The Lord Chancellor and the Minister of State are answerable to Parliament on matters relating to the JSB. Members of Parliament and Peers may be encouraged to deal directly with the JSB on those matters which are the JSB's responsibility (e.g. the content and nature of JSB training) if it appears to the Lord Chancellor that this would be appropriate. In such cases the Lord Chancellor or the Minister of State may respond that the JSB will deal directly with such questions. When members of either House write to the Lord Chancellor or the Minister of State about JSB operational matters, they may, in the same way, be encouraged to deal with the JSB directly. The JSB will inform the LCD of' any potentially controversial issues arising with members of either House of Parliament.


If an invitation is received to attend a meeting of a Parliamentary Select Committee, the Lord Chancellor will discuss attendance with the Chairman of the Board. If the subject is the operations of the JSB, the Chairman, the Director of Studies and the Secretary will normally attend. Where appearance is before the Public Accounts Committee, the Secretary, in respect of his accounting officer responsibilities for the JSB will accompany the Permanent Secretary of LCD.




The Director General, Policy will notify the JSB of the budget allocated to it from LCD’s vote prior to the start of the relevant financial year. The JSB will inform LCD of its expenditure through the Departmental Accounting System.


The JSB will prepare a receipts and payments account in accordance with the format specified in the Financial Framework at Annex C. The account will be included in the Annual Report and will be produced on a cash basis until such time as the Department moves to accrual accounting based budgeting and reporting.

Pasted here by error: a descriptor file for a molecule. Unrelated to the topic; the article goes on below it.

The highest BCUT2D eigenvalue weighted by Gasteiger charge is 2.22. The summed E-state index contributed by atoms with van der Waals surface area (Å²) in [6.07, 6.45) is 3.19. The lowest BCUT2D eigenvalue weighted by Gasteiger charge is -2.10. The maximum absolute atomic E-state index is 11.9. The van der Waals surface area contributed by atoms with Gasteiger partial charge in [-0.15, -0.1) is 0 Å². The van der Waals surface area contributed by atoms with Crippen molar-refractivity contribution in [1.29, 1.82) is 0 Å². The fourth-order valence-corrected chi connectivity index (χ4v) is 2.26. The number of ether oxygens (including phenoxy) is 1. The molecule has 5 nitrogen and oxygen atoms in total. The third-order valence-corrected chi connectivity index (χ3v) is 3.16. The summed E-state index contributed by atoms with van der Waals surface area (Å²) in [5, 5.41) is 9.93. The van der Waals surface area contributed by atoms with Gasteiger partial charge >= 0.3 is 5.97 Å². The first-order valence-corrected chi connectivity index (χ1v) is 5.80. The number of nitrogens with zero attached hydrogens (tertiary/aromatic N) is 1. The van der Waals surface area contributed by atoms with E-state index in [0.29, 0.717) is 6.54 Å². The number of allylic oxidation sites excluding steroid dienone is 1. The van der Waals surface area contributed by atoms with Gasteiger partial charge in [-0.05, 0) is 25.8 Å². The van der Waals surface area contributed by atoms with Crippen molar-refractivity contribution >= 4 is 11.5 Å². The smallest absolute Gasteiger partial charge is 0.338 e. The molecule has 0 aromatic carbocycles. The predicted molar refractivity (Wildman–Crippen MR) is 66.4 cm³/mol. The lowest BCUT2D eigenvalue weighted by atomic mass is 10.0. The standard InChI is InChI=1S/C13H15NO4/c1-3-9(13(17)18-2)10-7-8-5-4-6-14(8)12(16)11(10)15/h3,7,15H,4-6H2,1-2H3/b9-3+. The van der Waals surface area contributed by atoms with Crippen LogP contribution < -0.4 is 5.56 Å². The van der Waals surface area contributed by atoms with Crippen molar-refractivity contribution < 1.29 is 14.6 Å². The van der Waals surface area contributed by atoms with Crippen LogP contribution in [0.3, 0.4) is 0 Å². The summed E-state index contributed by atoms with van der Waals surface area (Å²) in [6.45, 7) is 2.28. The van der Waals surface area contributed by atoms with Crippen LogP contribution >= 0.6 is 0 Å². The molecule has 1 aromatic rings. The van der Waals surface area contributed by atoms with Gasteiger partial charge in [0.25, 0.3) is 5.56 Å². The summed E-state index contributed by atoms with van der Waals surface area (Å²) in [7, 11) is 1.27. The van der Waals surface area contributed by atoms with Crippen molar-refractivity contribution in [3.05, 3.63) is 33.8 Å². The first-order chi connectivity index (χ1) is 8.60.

The JSB will ensure that its accounting and other procedures incorporate adequate safeguards against theft and fraud. All purchases of goods and services must be based on value for money and contracts should be placed on a competitiveness basis unless there are sound reasons to the contrary.


The JSB will develop and maintain an adequate risk management strategy to assess the value of and threat to key assets and how any risks might be minimised. It may not insure against any such risk without the agreement of LCD (with the exception of the third party insurance required by the Road Traffic Acts).


The JSB will have regard to the requirements of the code of Open Government, as appropriate, in its work.


The Director General, Policy will inform the Secretary of the JSB of the framework for the JSB delegations. The Secretary must ensure that financial limits are not breached and that adequate management controls are in place to enable the JSB to meet Government Accounting requirements and those of LCD’s Finance Manual.


The JSB will be subject to internal audit by the LCD Internal Assurance Division and to external audit by the National Audit Office.




Members of the JSB staff will be civil servants within the LCD or on secondment from other Government departments.


All staff including those on secondment, will be employed on the terms and conditions of service set in the LCD Personnel Management Manual, as amended from time to time, with certain exceptions for staff recruited on fixed term contracts who will normally be neither mobile nor promotible.


Postings to the JSB will be on career development, promotion and posting opportunities that are open to other staff of the Department.


Support Services
The LCD currently supplies the services listed at Annex D to the JSB. In due course, a budget for such services will be transferred, where appropriate, from LCD to the JSB, which will then be fully responsible for purchasing the service. In other cases a service level agreement will be set up between the LCD and the JSB, and costings established for the service. No date has been set to introduce these changes.

1 For example, in England a circuit judge must have 10 years’ right of audience in the Crown or County Court or be a Recorder or have held another judicial office for 3 years). A High Court judge must have had 10 years’ right of audience in the High Court or have been a circuit judge for at least 2 years. A Judge of the Court of Appeal must have 10 years’ right of audience in the High Court or be a High Court judge.
2 There are rare exceptions. Deputy High Court judges (appointed only from the most experienced practitioners) do not at present have to do this.